Deliveries are arranged and payments are made in the Uber Freight app in much the same way as individual rides are booked and paid for in its ride-hailing app.

Uber Aims to Partner People and Tech

Uber’s self-driving truck system will rely on human drivers and conventional tractor-trailers to complete the short legs of the trip, such as from Los Angeles to Topock, while self-driving trucks complete the longer distances to another hub, where another short-haul driver completes the delivery.

Like all companies involved in the race to develop self-driving technologies, Uber freight system is a work in progress. Before the Tempe accident, the company was using its self-driving trucks to run between Topock and Sanders, Arizona, on the border of New Mexico – a haul of about 300 miles. Its ultimate goal, however, is to have a network of hubs spanning longer distances across multiple states.

Like its autonomous car program, Uber’s self-driving trucks have a commercially licensed truck driver behind the wheel who can override the self-driving truck’s autopilot, if necessary. The company also predicts that its model will generate a lot more work for tractor-trailer drivers making the short hauls.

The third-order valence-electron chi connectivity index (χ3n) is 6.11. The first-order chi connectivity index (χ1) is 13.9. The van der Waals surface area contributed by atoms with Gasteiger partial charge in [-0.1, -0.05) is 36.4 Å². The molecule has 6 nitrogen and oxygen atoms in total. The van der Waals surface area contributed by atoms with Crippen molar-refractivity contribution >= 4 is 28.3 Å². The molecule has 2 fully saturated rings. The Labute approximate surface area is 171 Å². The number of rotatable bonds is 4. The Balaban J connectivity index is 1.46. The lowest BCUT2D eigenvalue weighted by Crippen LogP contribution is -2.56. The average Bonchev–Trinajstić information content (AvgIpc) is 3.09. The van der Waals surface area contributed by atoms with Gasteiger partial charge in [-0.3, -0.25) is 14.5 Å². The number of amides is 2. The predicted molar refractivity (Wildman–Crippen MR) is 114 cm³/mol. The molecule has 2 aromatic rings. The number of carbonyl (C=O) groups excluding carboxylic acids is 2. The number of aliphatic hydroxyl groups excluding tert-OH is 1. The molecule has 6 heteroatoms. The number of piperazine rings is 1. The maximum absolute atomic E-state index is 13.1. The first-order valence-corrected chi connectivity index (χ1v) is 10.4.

The company also seeks to assuage fears among commercial truck drivers that self-driving trucks may make their jobs obsolete in the coming years:

We envision a future where truck drivers and self-driving trucks work together to move freight around the country. Self-driving trucks will manage long haul driving on some interstate highways, but having two hands on the wheel will still be the best way to get a load to its final destination. Truck drivers possess the critical skills that self-driving trucks may never match — like backing into a tight dock, navigating a busy industrial yard, or moving axles on a trailer.

But What About Safety?

Beyond concerns about employment for commercial truck drivers, valid concerns about the safety of self-driving trucks on the road at this stage exist and certain questions remain unanswered, as the deadly Tempe accident sadly demonstrates.

Many critics say Arizona and other states are moving too quickly without sufficient regard for public safety. Rosemary Shahan, founder of Consumers for Auto Reliability and Safety, told the Wall Street Journal that Arizona and other states with relaxed rules for self-driving vehicles are “abandoning their responsibility to ensure that the (autonomous vehicles) are safe prior to allowing them to be deployed.”

Because self-driving trucks are computer automated, how susceptible are they to hacking? Cybersecurity concerns for automated trucks are currently far more complex and underdeveloped than collision avoidance technologies and navigation.

According to the MIT Technology Review, self-driving vehicles “will have to anticipate and defend against a full spectrum of malicious attackers wielding both traditional cyberattacks and a new generation of attacks based on so-called adversarial machine learning.”